By Celeste Benzschawel
Although several neighborhoods in northwest Denver have been rezoned to allow the construction of accessory dwelling units (ADUs), homeowners still face several regulatory barriers to building them.
Properties zoned to allow for the construction of ADUs must consider adequate setbacks, building height limits, minimum lot size requirements, maximum square footage, reuse of existing accessory structures (when applicable), and owner occupancy, among other factors.
After nearly a year of researching how Denver could make it easier for property owners to add the additional dwelling structures to their land, the city recently drafted a recommended strategy to amend the zoning code. People can submit comments to the recommendations until Feb. 24 on the city’s website under the Community Planning and Development’s ADU page.
The effort is a follow-up to Blueprint Denver, a citywide land use plan from 2019 that addressed barriers to building ADUs. This project will not change where they are allowed or rezone any properties but is intended to make it easier to build them. The goal of having more ADUs is to provide housing for family members and contribute to affordable housing.
Councilwoman Candi CdeBaca, of District 9, said she is in favor of rezoning the entire city for ADUs, but changing the zoning to allow for larger units could be hampering. She said some ADUs that have already been built are larger than the existing primary units in the GES neighborhoods.
“It’s just so financially not feasible for our community. Um the only people who are asking for are much higher income individuals than you typically have here in our neighborhood,” CdeBaca said.
CdeBaca said while ADUs could help certain areas of the city, there are concerns she had with increasing density of the supplemental residences.
“We’ve already got (residential) speculators trying to buy our houses every single day,” she said. “I think that that would increase that pressure coming from real estate speculators.” Laura Swartz, communications director for the Denver Community Planning and Development department (CPD), provided data on how many ADUs have been built in the last few years.
Since 2020, 178 permits have been issued in the city of Denver and 88 units have been built.
2020 – 53 permits issued, 37 built
2021 – 62 permits issued, 43 built
2022 – 60 permits issued (one was withdrawn, one was canceled), 8 built
2023 – 3 permits issued, 0 built (as of January 2023)
At an open house at the Swansea Recreation Center, senior city planner Josh Palmeri said the barriers primarily hamper construction and increase the cost to build, which in total can cost hundreds of thousands of dollars. Additionally, these requirements currently follow a one-size-fits-all framework for building ADUs.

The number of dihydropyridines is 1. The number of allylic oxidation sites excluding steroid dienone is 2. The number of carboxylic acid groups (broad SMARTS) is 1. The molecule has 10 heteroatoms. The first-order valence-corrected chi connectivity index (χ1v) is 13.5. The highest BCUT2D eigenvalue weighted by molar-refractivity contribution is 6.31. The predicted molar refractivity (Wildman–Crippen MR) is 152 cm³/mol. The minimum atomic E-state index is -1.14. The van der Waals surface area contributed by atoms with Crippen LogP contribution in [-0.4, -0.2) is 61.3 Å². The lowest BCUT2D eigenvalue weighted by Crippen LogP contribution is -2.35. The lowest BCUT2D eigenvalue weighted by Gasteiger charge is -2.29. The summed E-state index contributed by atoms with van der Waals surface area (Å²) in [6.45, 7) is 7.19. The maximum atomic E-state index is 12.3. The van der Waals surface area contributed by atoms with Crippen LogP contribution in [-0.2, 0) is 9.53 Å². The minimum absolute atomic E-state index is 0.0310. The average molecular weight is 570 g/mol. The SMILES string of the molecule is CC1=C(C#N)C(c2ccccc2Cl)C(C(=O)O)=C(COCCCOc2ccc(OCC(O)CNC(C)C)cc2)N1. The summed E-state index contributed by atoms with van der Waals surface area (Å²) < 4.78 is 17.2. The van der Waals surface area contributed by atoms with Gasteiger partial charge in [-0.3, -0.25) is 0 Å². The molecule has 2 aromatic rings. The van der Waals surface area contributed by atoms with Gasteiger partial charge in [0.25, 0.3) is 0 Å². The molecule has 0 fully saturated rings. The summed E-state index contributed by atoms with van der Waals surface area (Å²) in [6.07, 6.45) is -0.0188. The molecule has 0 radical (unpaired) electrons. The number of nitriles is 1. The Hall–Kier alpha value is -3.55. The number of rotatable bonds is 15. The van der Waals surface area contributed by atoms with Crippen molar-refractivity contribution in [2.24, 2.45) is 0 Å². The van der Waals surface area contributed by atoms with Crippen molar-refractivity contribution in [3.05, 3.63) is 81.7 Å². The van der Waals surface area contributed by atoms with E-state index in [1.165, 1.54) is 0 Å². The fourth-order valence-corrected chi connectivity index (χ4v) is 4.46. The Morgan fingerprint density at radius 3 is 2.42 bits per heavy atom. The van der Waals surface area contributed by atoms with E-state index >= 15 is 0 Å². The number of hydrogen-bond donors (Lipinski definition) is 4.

The zoning code amendment recommendations aim to fit ADUs into a variety of neighborhoods. Abe Barge, a Denver code and regulation supervisor, identified lot size and building coverage requirements as the most restrictive barriers.
According to the strategy report, the lot an owner wants to build on must meet or exceed a minimum zone lot size based on their district. If their property is smaller than the requirement, that means they can’t build. The new recommendations propose that the lot size requirement be removed citywide. Maximum building coverage is the maximum amount of a lot that can be covered by any structures.
Smaller lots allow a max of 50% coverage, while most other lots are maxed out at 37.5%. If the lot has an ADU, the coverage can exceed that 37.5% only if at least 80% of the gross floor area on the ground level of the ADU is used for vehicle storage.
Essentially that limits owners to building the livable part of an ADU on top of a large garage. The recommendation is to extend the building coverage exemption from garages to detached ADUs citywide, which will then allow single-story ADUs to be built.
Councilwoman Amanda P. Sandoval, who led the charge on the first larger zoning efforts to allow ADUs, said there are many factors that go into changing the zoning.
“There are other factors such as interest rates that play a huge factor on this,” Sandoval said. “With interest rates as high as they are, it’s super challenging for people to be able to assume that type of debt. I’m hoping this will have a pretty good impact on some of the issues that our constituents in northwest Denver have encountered when attempting to build an accessory dwelling unit. Does it get to everything? No. Is it a good place to start? Yes.”
Other recommendations include making the permitting process easier and reducing related fees for applying to connect water and sewer lines . Sandoval said these are contributing factors that make building ADUs cost-prohibitive.
Draft recommendations will likely be presented to the Denver Planning Board in early April, said Genevieve Morton, marketing and communications specialist at CPD. After that, staff members hope it will move to the City Council in early June.
Eric Heinz contributed to this report.